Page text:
KINGDOM PLANTAE - PowerPoint by 3K50Av1m

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									       KINGDOM PLANTAE
           NON-VASCULAR PLANTS
               ‘no plumbing’

TERRESTRIAL                 AQUATIC
  Mosses                     Algae
The Bryophytes          Phylum Chlorophyta
                        Phylum Rhodophyta
                        Phylum Phaeophyta
                       PLANTS
 • Are the very foundation of life on earth:
 • Plants and algae convert light energy from the sun into the
 chemical energy stored in carbohydrates (sugars).




Plants also produce OXYGEN and use up CARBON DIOXIDE

            Interactions with other organisms:
               • Herbivores, Nitrogen-fixing bacteria, & mycorrhizae
               • Insects, birds, and mammals
ALGAE
PHOTO-AUTOTROPHIC (ability to synthesize
carbs)

EUKARYOTIC (except for blue-green algae)


CELLULOSE CELL WALLS

Most are MULTICELLULAR; also some unicellular,
filamentous, and colonial algae

ALTERNATION OF GENERATIONS (haploid
gametophyte to diploid sporophyte)

LACK MOBILITY
ALGAE ARE FOUND IN THREE DIFFERENT KINGDOMS!

                                             Kingdom Protista
Kingdom Monera
                                                 Eukaryotic algae
  Prokaryotic algae




                         Kingdom Plantae
                      Multicellular eukaryotic algae
What are the benefits of being Aquatic?
 Water satisfies most of the needs of a plant (ie):

      1 – Prevents drying out

      2 – Lends structural support


      3 – Provides nutrients without having to move
      around searching for them


       4 – Accommodates the dispersal of spores
       and the meeting of sex cells
PHYLUM PHAEOPHYTA
  (the brown algae)




  http://www.youtube.com/watch?v=Y9eyK6C9nDA
• 1500 species




                 Examples:
                 KELP
                 FUCUS
                 (rockweed)
• Brown colour is due to use of a
brown photopigment ~ fucoxanthin.

• Mostly marine, kelps are the
largest type of algae (70+ meters!).

• Many have “air bladders” to
suspend them in the water and
keep the fronds in sunlight.
       How Do We Use Brown Algae?
We harvest ~190,000 tonnes of the brown kelp each year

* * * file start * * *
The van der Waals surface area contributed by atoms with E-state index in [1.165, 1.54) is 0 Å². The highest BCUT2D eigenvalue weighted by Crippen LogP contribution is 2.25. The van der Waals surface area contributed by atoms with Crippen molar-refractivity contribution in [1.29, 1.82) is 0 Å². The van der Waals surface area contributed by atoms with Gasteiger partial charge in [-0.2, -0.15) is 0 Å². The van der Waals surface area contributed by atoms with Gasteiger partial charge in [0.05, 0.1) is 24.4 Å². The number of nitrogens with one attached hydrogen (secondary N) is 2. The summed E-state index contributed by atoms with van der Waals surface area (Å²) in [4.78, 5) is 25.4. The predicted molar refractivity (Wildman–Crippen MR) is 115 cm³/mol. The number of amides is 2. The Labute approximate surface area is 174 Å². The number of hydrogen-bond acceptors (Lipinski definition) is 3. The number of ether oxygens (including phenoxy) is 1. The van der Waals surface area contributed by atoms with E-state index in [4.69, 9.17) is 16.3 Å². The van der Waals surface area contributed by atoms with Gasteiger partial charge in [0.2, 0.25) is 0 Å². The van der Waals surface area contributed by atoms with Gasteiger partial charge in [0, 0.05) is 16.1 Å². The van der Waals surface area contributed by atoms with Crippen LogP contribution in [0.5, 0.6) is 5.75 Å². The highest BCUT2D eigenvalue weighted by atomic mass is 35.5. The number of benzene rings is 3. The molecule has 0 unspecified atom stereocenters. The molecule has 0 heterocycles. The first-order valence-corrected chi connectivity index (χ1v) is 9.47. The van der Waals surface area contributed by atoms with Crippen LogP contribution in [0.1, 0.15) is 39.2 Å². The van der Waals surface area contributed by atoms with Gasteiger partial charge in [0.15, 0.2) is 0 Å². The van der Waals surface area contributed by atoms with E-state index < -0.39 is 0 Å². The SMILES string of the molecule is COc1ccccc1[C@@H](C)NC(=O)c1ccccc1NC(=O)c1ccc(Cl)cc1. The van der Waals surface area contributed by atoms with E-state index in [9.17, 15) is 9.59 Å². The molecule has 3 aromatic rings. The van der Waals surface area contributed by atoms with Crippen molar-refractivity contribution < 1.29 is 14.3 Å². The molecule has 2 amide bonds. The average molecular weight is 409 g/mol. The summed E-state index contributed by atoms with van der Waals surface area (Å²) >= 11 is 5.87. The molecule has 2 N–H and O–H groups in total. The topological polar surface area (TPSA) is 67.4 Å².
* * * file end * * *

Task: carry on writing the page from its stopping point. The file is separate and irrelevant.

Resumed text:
WHY? So we can extract alginic acid.


What is that? Alginate is a colloidal product used for
thickening, suspending, stabilizing, emulsifying, gel-forming,
or film-forming, as required.
  • Dentists use alginates to make dental impressions
  of teeth.
             • It is also used to make
             toothpastes, soaps, rubber, ice
             cream, tinned meats, fabric printing,
             and fertilizer etc.
                     PHYLUM RHODOPHYTA
                         (the red algae)
http://www.youtube.com/watc
h?v=FYWD87C6rYU
• 6,000 species.



• Thered colour is due to use of a red
photopigment ~ phycobilins.




• Mostly marine. Often found in deeper water
(up to 260 m).
                      SYMBIOSIS
• Red algae is important in forming tropical reefs (coralline
algae)

• Zooxanthellae: algae that lives in the gastrodermis of reef-
building corals.


 Algae provides                                                    Corals
food to the coral                                                 provides
 (glucose from                                                   protection
photosynthesis)                                                      and
                                                                 access to
                                                                    light.


                    http://www.youtube.com/watch?v=u4R0FqkywxE
         How Do We Use Red Algae?
• It contains Carrageenan, which is used for stabilizing